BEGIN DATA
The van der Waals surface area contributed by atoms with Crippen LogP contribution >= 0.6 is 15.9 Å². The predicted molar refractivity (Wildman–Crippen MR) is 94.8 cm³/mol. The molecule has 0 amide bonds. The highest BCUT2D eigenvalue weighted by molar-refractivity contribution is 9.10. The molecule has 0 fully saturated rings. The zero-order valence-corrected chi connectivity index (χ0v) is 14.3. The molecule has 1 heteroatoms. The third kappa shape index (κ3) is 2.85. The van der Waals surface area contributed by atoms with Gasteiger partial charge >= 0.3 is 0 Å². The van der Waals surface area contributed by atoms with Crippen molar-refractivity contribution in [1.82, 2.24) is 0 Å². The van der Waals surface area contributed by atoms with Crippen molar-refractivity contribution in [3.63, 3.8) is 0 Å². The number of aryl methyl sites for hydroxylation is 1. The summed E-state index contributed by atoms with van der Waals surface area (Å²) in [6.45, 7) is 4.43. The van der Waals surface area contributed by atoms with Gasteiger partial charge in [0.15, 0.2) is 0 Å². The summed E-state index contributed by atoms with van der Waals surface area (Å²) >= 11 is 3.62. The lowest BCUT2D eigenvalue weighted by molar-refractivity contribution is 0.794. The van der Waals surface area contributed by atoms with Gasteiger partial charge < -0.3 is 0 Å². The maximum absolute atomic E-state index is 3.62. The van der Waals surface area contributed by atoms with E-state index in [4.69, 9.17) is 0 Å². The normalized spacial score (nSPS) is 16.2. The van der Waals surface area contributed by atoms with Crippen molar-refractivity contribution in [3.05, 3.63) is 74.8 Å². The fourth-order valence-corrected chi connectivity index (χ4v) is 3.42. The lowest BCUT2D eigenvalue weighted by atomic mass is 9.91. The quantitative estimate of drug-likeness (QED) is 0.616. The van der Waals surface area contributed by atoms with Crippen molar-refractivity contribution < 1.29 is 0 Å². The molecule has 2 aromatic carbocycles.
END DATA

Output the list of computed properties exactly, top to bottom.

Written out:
The van der Waals surface area contributed by atoms with Crippen LogP contribution >= 0.6 is 15.9 Å². The predicted molar refractivity (Wildman–Crippen MR) is 94.8 cm³/mol. The molecule has 0 amide bonds. The highest BCUT2D eigenvalue weighted by molar-refractivity contribution is 9.10. The molecule has 0 fully saturated rings. The zero-order valence-corrected chi connectivity index (χ0v) is 14.3. The molecule has 1 heteroatoms. The third kappa shape index (κ3) is 2.85. The van der Waals surface area contributed by atoms with Gasteiger partial charge >= 0.3 is 0 Å². The van der Waals surface area contributed by atoms with Crippen molar-refractivity contribution in [1.82, 2.24) is 0 Å². The van der Waals surface area contributed by atoms with Crippen molar-refractivity contribution in [3.63, 3.8) is 0 Å². The number of aryl methyl sites for hydroxylation is 1. The summed E-state index contributed by atoms with van der Waals surface area (Å²) in [6.45, 7) is 4.43. The van der Waals surface area contributed by atoms with Gasteiger partial charge in [0.15, 0.2) is 0 Å². The summed E-state index contributed by atoms with van der Waals surface area (Å²) >= 11 is 3.62. The lowest BCUT2D eigenvalue weighted by molar-refractivity contribution is 0.794. The van der Waals surface area contributed by atoms with Gasteiger partial charge < -0.3 is 0 Å². The maximum absolute atomic E-state index is 3.62. The van der Waals surface area contributed by atoms with E-state index in [4.69, 9.17) is 0 Å². The normalized spacial score (nSPS) is 16.2. The van der Waals surface area contributed by atoms with Crippen molar-refractivity contribution in [3.05, 3.63) is 74.8 Å². The fourth-order valence-corrected chi connectivity index (χ4v) is 3.42. The lowest BCUT2D eigenvalue weighted by atomic mass is 9.91. The quantitative estimate of drug-likeness (QED) is 0.616. The van der Waals surface area contributed by atoms with Crippen molar-refractivity contribution < 1.29 is 0 Å². The molecule has 2 aromatic carbocycles.